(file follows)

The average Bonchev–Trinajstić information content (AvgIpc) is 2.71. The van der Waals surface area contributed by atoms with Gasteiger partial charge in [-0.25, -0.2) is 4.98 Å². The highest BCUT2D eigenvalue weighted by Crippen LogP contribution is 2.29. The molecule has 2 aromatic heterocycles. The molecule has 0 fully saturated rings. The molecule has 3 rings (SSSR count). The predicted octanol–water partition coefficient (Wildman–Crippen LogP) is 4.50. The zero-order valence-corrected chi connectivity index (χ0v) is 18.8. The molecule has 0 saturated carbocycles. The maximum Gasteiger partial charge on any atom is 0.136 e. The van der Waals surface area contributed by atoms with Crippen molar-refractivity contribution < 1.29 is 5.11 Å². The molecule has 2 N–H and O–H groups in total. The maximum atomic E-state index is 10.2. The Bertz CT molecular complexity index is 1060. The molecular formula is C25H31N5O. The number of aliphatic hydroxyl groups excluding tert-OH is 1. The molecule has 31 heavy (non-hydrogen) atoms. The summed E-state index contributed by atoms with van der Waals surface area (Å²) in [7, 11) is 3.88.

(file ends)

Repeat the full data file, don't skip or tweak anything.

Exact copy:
The average Bonchev–Trinajstić information content (AvgIpc) is 2.71. The van der Waals surface area contributed by atoms with Gasteiger partial charge in [-0.25, -0.2) is 4.98 Å². The highest BCUT2D eigenvalue weighted by Crippen LogP contribution is 2.29. The molecule has 2 aromatic heterocycles. The molecule has 0 fully saturated rings. The molecule has 3 rings (SSSR count). The predicted octanol–water partition coefficient (Wildman–Crippen LogP) is 4.50. The zero-order valence-corrected chi connectivity index (χ0v) is 18.8. The molecule has 0 saturated carbocycles. The maximum Gasteiger partial charge on any atom is 0.136 e. The van der Waals surface area contributed by atoms with Crippen molar-refractivity contribution < 1.29 is 5.11 Å². The molecule has 2 N–H and O–H groups in total. The maximum atomic E-state index is 10.2. The Bertz CT molecular complexity index is 1060. The molecular formula is C25H31N5O. The number of aliphatic hydroxyl groups excluding tert-OH is 1. The molecule has 31 heavy (non-hydrogen) atoms. The summed E-state index contributed by atoms with van der Waals surface area (Å²) in [7, 11) is 3.88.